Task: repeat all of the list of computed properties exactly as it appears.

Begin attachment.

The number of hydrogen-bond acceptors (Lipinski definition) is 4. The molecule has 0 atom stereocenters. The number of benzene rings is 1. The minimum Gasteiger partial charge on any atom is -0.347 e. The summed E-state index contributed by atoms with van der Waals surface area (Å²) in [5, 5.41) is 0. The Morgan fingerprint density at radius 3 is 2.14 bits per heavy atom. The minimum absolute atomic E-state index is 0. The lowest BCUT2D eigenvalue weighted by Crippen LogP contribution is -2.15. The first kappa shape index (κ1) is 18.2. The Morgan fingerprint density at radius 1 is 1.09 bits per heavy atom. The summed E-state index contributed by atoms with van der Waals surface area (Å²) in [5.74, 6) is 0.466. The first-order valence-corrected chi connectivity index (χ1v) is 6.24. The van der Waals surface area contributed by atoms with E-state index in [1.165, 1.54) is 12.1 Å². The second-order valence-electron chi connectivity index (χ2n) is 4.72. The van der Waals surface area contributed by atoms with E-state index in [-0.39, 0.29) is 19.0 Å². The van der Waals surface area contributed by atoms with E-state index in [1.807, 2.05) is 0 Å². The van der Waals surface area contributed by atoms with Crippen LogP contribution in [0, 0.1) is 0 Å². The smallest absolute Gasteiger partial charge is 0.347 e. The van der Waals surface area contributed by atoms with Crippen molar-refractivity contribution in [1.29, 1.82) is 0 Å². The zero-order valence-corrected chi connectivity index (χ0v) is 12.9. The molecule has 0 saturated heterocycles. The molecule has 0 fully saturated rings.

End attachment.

The number of hydrogen-bond acceptors (Lipinski definition) is 4. The molecule has 0 atom stereocenters. The number of benzene rings is 1. The minimum Gasteiger partial charge on any atom is -0.347 e. The summed E-state index contributed by atoms with van der Waals surface area (Å²) in [5, 5.41) is 0. The Morgan fingerprint density at radius 3 is 2.14 bits per heavy atom. The minimum absolute atomic E-state index is 0. The lowest BCUT2D eigenvalue weighted by Crippen LogP contribution is -2.15. The first kappa shape index (κ1) is 18.2. The Morgan fingerprint density at radius 1 is 1.09 bits per heavy atom. The summed E-state index contributed by atoms with van der Waals surface area (Å²) in [5.74, 6) is 0.466. The first-order valence-corrected chi connectivity index (χ1v) is 6.24. The van der Waals surface area contributed by atoms with E-state index in [1.165, 1.54) is 12.1 Å². The second-order valence-electron chi connectivity index (χ2n) is 4.72. The van der Waals surface area contributed by atoms with E-state index in [-0.39, 0.29) is 19.0 Å². The van der Waals surface area contributed by atoms with E-state index in [1.807, 2.05) is 0 Å². The van der Waals surface area contributed by atoms with Crippen LogP contribution in [0, 0.1) is 0 Å². The smallest absolute Gasteiger partial charge is 0.347 e. The van der Waals surface area contributed by atoms with Crippen molar-refractivity contribution in [1.29, 1.82) is 0 Å². The zero-order valence-corrected chi connectivity index (χ0v) is 12.9. The molecule has 0 saturated heterocycles. The molecule has 0 fully saturated rings.